Monday, March 21, 2011

40% vs One in Eight

Forty Percent........ One in Eight: Two figures which embody the tragic irony that exists in America today.

40% of the food ready for harvest in this country never gets eaten. 
One in eight Americans is in need of emergency food relief. 

The 40%.....

Pre-harvest losses, such as those due to severe weather and disease are unavoidable. However, much of the post-harvest loss is avoidable. From the farm to the retail level loss can be attributed to mechanization, production practices and decisions

During the processing and wholesale stage, tons of  edible food is wasted through poor handling, package failure, and transportation losses. The amount of edible food that is discarded, thrown straight into the dumpster because it fails to meet often arbitrary federal and or state "standards" is unconscionable.
At the retail level, over 5 billion pounds of food are lost each year. Dairy products and fresh fruits and vegetables account for half of retail loss.

Nearly 100 billion pounds of food is lost by consumers and the foodservice industry.........26% of the edible food supply! Fresh fruits and vegetables account for 20% of consumer and foodservice loss.


The One in Eight........

The USDA spends billions of dollars providing food assistance. An estimated 150,000 nonprofit organizations including food banks and neighborhood charity outlets provide 10% of the U.S. population with some portion of their nutritional needs. 

"However, according to the U.S. Conference of Mayors, even with the extensive network of Federal and private food assistance programs, almost 20% of requests for emergency food assistance went unmet."


"We live in the world's wealthiest nation. Yet 13 percent of people living in the United States live in poverty.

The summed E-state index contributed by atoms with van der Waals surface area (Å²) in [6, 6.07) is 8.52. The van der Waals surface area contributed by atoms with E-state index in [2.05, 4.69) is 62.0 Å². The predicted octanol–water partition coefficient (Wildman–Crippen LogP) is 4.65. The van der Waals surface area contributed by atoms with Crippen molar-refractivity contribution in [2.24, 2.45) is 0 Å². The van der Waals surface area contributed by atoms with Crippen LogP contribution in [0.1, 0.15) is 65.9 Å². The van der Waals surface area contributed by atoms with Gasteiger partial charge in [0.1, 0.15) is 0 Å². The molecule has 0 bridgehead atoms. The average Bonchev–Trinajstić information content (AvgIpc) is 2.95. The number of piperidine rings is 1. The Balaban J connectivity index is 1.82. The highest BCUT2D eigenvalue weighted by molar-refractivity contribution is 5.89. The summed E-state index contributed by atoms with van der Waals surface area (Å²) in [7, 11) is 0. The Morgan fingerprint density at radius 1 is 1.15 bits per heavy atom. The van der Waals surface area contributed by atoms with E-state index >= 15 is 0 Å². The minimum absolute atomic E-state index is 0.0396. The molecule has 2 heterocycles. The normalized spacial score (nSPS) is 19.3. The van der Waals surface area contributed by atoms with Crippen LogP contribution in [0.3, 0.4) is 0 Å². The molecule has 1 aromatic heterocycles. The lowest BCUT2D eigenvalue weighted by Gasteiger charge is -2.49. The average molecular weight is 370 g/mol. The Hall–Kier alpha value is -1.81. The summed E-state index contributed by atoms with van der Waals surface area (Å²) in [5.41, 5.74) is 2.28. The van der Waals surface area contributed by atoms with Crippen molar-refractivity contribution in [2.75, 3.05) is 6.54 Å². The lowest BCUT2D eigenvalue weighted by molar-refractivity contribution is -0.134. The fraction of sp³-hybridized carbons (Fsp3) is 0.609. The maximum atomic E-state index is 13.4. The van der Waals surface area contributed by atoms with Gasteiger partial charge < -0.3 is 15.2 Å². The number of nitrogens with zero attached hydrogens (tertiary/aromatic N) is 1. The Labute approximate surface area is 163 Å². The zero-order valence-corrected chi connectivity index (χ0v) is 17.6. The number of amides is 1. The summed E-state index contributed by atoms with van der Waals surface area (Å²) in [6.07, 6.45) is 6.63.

Nearly one in four children live in households that struggle to put food on the table. That's 16.7 million children.
The most direct way to reduce hunger in the U.S. is through national nutrition programs. But while food assistance to hungry people is vital, it is not enough.
More than one in eight people in the United States lives below the poverty line, which is $21,756 for a family of four in 2009. One in five children in the United States lives below the poverty line. Source: Income, Earnings, and Poverty data from the 2008 American Community Survey, U.S. Census Bureau, 2009. 
  • Americans (51.4 percent) will live in poverty at some point before age 65.  Source: Urban Institute, Transitioning In and Out of Poverty, 2007. 
  • 84 percent of low-income families have at least one working family member, and 75 percent of single mothers who head households work. Source: U.S. Census Bureau, Current Population Survey, Annual Social and Economic Supplement, 2007. 
  • In most areas, a family of four needs to earn twice the poverty line to provide children with basic necessities. Source: National Center for Children in Poverty, 2008.  
  • Nationally, more than 30 percent of children live in low-income working families (families who earn less than twice the poverty line). Source: U.S. Census Bureau, 2007, compiled by the Working Poor Families Projec Most t.
  • A person working full-time at the minimum wage earns $14,500 a year. The official poverty line for a family of three—one parent with two children—is $17,285.
  • Source:

Forty Percent and One in Eight....  Simple figures..... Easy to remember. 

Think on them and and then ask:

How can we get the 40 to the One? 

 Start locally. Imagine Globally.

Oh! The possibilities.

Eat thoughtfully,



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